Teachers at Work

A column about teaching

Deep in the Ethos: The Vocabulary of Professor-ing

It's been about three months since I started my job as a teaching assistant at the University of Pittsburgh. Since doing so, I've not just left behind Brooklyn for the 'Burgh, and "Fuhgedaboutit" for "Yinz want some food?"; I've also adapted my vocabulary, too. The words I use in my classroom now are different from when I taught high school. This is a challenge, and one I've been interested to watch my students — all first-semester freshmen — take on, as well.

This isn't the first time I've had to make a pedagogical switch in language. Before I began teaching secondary English, I taught preschool. (What can I say? I like to teach all of the children.) For example, I learned to stop saying "program" (as in "Program your paper with your name") and start saying, well, "Make sure your put your name on it." That one was fairly obvious — I can't imagine what my class of razor-smart 14-year-old girls would have responded if I had told them to "program your names" — but others were less instinctive.

The same is true at the college level. I'm able to make the switch from saying an assignment is "mandatory" and instead say "expected," for example, since I understand the wording helps students move from the realm of Doing-What-They're-Told to Wanting-To-Do-Their-Best. But other words that I hear creeping into my vocabulary — "ethos" and "deploy" and "positioning," for example — don't always seem, well, necessary. Are they? Does it matter if I use them or not? What messages do I sent with my word choice in my classroom?

The Kids Are Not All Right

One of the biggest challenges for me is simply remembering what to call my students. They are, for the most part, no longer minors, and calling them "kids" (as I've caught myself doing to my colleagues) says more about my age than theirs. I tried to avoid "kids" when teaching high school, too, and settled on "Ladies and Gentlemen," an attempt at the oxymoron of casual formality that seems even odder now in a college Composition class. What to use, instead? "Folks"? "Everyone"? "Y'all?" I usually settle on "guys" but am often left contemplating those recurrent twin problems of American English: We don't have a plural "you" and we don't have an equivalent of "guys" for women (Don't even suggest "gals," y'all!).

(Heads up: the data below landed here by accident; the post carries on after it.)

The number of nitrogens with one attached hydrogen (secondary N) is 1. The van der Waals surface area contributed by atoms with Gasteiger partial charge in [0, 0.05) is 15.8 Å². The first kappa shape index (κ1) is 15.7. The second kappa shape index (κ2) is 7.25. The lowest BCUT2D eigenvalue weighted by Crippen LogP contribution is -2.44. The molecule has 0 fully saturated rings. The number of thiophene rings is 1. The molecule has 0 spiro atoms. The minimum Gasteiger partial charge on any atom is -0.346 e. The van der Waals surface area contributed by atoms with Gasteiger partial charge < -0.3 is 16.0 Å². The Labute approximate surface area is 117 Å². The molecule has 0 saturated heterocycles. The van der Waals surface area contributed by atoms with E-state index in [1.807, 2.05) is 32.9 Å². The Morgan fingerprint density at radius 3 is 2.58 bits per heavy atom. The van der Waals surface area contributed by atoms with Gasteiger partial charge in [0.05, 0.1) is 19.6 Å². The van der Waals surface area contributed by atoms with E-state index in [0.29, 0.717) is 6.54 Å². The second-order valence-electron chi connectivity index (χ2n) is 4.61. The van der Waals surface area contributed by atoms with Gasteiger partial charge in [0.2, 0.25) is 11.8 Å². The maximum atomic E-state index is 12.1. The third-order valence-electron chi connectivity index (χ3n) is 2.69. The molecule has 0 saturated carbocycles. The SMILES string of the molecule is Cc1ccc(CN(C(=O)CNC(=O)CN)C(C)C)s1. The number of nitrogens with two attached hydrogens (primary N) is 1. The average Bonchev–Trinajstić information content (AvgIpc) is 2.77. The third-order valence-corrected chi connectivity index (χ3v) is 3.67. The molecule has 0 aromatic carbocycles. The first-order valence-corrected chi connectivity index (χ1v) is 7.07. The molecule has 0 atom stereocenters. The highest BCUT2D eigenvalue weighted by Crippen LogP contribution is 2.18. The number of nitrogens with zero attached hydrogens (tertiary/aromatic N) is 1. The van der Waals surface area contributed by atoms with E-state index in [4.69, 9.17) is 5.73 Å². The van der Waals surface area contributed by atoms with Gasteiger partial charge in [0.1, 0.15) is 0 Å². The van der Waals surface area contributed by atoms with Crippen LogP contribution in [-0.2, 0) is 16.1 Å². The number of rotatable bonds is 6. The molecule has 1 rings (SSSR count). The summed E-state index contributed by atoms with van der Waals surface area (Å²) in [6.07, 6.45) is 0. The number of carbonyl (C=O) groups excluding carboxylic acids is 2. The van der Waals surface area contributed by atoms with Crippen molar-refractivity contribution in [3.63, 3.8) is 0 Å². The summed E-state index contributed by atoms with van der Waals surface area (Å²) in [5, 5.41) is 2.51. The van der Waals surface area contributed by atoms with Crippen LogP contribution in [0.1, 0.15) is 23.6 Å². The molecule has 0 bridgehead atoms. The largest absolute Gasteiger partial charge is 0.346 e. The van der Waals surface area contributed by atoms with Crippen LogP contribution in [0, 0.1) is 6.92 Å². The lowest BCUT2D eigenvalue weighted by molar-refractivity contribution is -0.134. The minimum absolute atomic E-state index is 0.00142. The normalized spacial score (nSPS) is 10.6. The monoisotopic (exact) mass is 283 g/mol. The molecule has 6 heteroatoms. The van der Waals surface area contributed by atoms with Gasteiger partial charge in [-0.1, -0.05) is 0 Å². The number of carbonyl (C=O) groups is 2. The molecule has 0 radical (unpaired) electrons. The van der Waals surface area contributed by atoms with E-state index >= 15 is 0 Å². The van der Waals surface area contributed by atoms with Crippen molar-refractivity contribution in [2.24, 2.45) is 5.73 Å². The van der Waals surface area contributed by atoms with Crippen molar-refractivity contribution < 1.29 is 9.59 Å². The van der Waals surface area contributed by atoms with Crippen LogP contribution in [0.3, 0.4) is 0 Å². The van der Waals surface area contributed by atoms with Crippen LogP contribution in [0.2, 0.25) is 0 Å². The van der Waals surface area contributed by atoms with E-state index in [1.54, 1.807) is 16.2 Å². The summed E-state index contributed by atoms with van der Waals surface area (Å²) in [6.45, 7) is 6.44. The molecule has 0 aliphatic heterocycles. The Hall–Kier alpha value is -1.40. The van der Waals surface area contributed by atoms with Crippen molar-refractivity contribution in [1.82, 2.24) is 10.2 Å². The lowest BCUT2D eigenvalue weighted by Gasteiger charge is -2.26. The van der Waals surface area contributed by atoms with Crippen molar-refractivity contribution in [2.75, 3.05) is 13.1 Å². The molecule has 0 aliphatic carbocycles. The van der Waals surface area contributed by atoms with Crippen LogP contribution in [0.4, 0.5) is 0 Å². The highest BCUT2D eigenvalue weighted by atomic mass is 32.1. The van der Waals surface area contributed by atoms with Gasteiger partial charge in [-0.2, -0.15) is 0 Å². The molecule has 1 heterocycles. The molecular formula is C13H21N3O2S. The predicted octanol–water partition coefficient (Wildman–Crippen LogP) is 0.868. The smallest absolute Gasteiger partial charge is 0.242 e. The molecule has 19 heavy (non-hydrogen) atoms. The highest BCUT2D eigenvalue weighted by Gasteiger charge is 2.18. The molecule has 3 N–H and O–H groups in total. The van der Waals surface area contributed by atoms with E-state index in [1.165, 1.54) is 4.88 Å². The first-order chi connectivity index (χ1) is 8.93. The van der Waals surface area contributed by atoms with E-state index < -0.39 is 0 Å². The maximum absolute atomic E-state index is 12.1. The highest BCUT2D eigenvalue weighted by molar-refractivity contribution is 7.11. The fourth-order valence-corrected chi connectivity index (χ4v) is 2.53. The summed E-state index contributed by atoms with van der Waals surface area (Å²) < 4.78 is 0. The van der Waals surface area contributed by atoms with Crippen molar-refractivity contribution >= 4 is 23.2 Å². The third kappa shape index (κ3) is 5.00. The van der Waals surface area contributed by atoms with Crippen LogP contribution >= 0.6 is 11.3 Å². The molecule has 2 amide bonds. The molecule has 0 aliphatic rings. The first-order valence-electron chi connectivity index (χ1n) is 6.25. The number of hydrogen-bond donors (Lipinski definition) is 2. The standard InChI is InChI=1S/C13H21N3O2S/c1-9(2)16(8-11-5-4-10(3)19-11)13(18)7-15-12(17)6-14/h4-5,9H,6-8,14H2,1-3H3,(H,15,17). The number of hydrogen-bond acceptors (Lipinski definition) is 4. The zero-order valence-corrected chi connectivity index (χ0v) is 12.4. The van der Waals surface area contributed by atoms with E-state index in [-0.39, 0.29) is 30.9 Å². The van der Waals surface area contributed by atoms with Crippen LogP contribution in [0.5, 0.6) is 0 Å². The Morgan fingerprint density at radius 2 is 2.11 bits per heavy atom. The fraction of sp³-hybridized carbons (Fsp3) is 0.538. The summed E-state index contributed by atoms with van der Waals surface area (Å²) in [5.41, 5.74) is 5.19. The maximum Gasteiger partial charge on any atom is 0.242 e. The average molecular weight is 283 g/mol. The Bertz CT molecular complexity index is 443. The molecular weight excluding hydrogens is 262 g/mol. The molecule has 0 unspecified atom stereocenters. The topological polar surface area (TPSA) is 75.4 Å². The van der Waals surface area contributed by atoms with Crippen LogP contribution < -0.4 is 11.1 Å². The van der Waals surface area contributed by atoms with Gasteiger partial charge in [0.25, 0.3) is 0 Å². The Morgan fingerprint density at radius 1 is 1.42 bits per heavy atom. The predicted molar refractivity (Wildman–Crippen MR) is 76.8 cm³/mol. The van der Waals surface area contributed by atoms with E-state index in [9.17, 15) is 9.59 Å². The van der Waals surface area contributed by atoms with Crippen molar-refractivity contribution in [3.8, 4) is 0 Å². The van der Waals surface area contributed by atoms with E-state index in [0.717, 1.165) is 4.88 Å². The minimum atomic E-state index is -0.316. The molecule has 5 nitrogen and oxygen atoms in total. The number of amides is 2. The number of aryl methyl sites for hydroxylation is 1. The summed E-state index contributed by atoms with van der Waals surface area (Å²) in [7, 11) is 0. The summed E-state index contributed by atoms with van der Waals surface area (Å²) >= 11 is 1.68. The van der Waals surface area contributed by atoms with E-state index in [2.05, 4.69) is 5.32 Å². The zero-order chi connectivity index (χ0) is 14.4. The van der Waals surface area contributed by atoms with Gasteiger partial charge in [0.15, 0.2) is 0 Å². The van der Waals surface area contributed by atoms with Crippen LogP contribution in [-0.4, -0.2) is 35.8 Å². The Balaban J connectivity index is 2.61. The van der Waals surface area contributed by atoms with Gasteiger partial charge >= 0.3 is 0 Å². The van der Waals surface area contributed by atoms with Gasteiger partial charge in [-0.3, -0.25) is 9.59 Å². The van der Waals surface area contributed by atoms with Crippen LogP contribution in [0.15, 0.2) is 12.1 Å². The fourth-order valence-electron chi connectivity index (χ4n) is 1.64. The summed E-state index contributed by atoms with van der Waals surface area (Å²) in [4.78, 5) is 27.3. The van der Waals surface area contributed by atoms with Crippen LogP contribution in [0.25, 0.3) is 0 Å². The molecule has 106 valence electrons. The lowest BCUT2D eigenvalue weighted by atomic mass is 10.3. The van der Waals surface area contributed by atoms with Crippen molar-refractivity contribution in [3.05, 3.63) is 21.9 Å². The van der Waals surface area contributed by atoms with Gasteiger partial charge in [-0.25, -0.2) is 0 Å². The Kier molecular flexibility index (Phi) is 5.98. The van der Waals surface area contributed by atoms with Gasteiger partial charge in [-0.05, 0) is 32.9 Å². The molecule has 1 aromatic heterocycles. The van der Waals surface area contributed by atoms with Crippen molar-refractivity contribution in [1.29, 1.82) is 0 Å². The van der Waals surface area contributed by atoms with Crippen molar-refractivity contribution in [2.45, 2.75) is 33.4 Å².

These are not deeply pressing problems (although I hope someone is working on them) but it does speak to one of the main distinguishing traits of the college classroom vs. the high school classroom: tone. When I taught high school, the underlying tone was, usually, one of engagement, as in: Isn't reading The Crucible interesting and fun? At college, the tone is better described as a tone of inquiry: Isn't it interesting to read this and then write about it in order to learn? "Ladies and Gentlemen" works perfectly for the first classroom; perhaps "Young Hearts and Minds" would work better for the second?

In any case, tone is important, and the words that I use convey the tone I'd like to set for my class. Being particular in how I address, and think about, my students helps to remind them that things have changed: high school is over, and more is expected. And in every class, I am reminded that my students are being asked to grow their vocabulary by leaps and bounds. I teach but one of their five classes, and each promotes the acquisition of new words at a phenomenal rate. College is, of course, at least partially about gaining knowledge, so that's a good thing.  

Positioning Your Ethos

And yet. While more is certainly expected from my college freshmen than my high school seniors, is the vocabulary used to express that expectation necessary? The syllabi and textbooks of this first semester are full of words such as "positioning" and "ethos" and "structure." Aren't these just gussied-up terms for ideas that could be expressed more simply?         

I certainly suspected that was so. When I arrived at orientation for teaching at Pitt, two words oft used in our training confused me to no end; I heard a great deal about asking my students to "position" themselves in dealing with a text and even more about exploring the "ethos" of something or other. It took me several days to admit to myself that I truly had no idea what exactly was meant by either of these, and I researched them. As it turned out, these words ended up becoming either end of a scale I often thinking about, a scale that ranks words from "necessary" to "fancy."